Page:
Warner Bros. Interactive Expands, Opening New Free-to-Play Video Game Studio in San Diego

August 27, 2019, 11:13 PM UTC

Warner Brothers might be more familiar for its shows and movies, but the company also turns out some big game hits with its Interactive Entertainment division. Now Warner Bros. Interactive Entertainment is expanding with a new games studio in San Diego.

The new studio, WB Games San Diego, doesn’t just mark a growing gaming empire. It’s a stake in the growing free-to-play mobile games market as the new studio will focus specifically on the genre.

“This new studio is a testament to our continued evolution in the mobile games space, as we have grown to become one of the top grossing mobile games publishers due to the tremendous success of our portfolio, including Game of Thrones: Conquest and Golf Clash,” David Haddad, President of Warner Bros. Interactive Entertainment, said in a statement.

The mobile games market, especially when it comes to free-to-play games, has proved lucrative spawning mobile editions of game franchises like Fallout and Elder Scrolls, traditionally reserved for PCs and consoles.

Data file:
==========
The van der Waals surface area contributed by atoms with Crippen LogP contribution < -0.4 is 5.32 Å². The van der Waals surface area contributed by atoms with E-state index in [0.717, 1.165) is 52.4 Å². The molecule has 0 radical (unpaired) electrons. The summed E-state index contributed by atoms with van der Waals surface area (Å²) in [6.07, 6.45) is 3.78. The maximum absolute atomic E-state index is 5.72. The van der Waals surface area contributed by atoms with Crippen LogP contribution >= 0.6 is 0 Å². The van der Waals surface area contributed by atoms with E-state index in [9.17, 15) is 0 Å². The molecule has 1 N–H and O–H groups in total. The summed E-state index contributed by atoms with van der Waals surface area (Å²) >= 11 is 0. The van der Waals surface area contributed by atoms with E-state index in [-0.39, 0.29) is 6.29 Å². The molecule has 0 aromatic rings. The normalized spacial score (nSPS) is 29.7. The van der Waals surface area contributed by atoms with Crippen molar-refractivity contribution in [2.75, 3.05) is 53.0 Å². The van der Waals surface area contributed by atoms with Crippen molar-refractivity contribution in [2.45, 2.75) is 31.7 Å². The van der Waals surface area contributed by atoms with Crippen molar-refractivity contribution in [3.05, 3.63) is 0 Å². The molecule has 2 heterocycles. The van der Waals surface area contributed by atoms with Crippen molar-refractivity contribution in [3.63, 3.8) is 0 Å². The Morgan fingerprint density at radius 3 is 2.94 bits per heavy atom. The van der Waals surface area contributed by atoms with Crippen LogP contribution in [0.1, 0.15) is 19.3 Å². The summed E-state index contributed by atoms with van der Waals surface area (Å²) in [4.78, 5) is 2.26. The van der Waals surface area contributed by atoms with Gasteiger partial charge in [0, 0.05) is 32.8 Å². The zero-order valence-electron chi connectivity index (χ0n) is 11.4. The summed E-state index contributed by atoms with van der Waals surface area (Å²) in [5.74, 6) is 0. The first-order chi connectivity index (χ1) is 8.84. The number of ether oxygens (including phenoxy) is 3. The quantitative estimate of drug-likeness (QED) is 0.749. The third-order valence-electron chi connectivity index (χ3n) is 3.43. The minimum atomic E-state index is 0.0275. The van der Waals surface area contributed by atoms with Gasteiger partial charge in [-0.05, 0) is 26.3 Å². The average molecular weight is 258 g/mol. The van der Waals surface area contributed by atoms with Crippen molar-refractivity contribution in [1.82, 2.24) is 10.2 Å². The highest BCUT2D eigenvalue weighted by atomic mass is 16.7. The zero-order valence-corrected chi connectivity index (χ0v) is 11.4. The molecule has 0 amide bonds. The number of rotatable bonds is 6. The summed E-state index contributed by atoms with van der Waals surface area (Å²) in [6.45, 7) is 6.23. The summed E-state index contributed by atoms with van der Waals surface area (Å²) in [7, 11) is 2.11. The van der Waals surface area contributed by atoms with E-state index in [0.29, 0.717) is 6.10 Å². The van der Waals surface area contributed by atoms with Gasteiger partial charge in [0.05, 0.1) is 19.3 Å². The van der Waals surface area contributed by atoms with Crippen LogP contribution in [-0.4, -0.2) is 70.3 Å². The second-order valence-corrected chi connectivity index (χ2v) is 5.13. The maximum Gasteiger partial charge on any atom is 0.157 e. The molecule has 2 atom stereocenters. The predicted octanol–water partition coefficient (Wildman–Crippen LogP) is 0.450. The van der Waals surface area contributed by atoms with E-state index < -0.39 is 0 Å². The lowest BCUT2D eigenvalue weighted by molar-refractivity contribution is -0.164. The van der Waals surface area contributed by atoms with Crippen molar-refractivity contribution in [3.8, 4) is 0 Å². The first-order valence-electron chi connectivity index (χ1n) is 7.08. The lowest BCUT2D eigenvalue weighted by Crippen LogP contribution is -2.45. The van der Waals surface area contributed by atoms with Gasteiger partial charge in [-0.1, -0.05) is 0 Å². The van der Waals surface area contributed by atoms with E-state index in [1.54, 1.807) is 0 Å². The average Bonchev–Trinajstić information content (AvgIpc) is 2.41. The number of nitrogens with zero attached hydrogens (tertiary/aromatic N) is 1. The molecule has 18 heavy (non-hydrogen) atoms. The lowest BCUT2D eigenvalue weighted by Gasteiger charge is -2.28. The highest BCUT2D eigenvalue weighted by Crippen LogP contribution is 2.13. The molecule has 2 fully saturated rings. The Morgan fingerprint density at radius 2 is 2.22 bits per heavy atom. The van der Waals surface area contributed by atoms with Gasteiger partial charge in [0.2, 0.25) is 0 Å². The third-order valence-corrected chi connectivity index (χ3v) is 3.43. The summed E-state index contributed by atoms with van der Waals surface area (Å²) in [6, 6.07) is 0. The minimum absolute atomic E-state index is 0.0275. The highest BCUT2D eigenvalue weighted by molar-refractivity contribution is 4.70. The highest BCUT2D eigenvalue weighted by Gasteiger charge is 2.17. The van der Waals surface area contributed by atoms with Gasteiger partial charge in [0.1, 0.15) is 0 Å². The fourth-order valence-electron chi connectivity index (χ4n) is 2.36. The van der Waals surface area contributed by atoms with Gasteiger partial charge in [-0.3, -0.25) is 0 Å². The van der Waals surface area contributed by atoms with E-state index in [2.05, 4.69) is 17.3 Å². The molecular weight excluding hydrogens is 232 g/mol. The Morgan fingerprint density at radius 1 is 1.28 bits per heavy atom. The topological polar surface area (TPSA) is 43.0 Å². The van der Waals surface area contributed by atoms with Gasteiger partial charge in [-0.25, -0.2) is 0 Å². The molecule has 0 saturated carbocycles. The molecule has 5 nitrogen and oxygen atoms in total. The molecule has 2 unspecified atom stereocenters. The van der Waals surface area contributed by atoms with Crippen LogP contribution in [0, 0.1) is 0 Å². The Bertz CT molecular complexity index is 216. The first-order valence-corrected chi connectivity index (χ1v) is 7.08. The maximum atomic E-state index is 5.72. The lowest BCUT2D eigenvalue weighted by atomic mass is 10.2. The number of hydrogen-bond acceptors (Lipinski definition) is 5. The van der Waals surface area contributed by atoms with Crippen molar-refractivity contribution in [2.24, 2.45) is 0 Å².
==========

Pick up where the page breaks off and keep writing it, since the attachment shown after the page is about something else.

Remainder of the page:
“They’ve specifically chosen free-to-play because of the dynamic of the market. They’re not over exposed to that market,” IHS Markit analyst Piers Harding-Rolls says. “They have a couple of studios [that make mobile games], but that’s an opportunity where they can further develop.”

The news of a new game studio opening also serves as a bright spot for the industry. Many other studios have seen layoffs or have shuttered altogether. A key difference between the new WB Games San Diego studio and those ill-fated gaming studios is its mobile focus.

New and better games that play well on mobile (and, importantly, bring in money) are proving to be a source of industry growth. SuperData’s 2018 year end report found that free-to-play games made up a whopping 80% of all digital game revenue, bringing in $88 billion. Mobile games, meanwhile, earned $61 billion.

“They see the broader competitive landscape and they’re reacting to that,” Harding-Rolls says. “Obviously some doors are being closed in some ways [as studios lay off staffers and close], but in other ways there are new opportunities on the table.”

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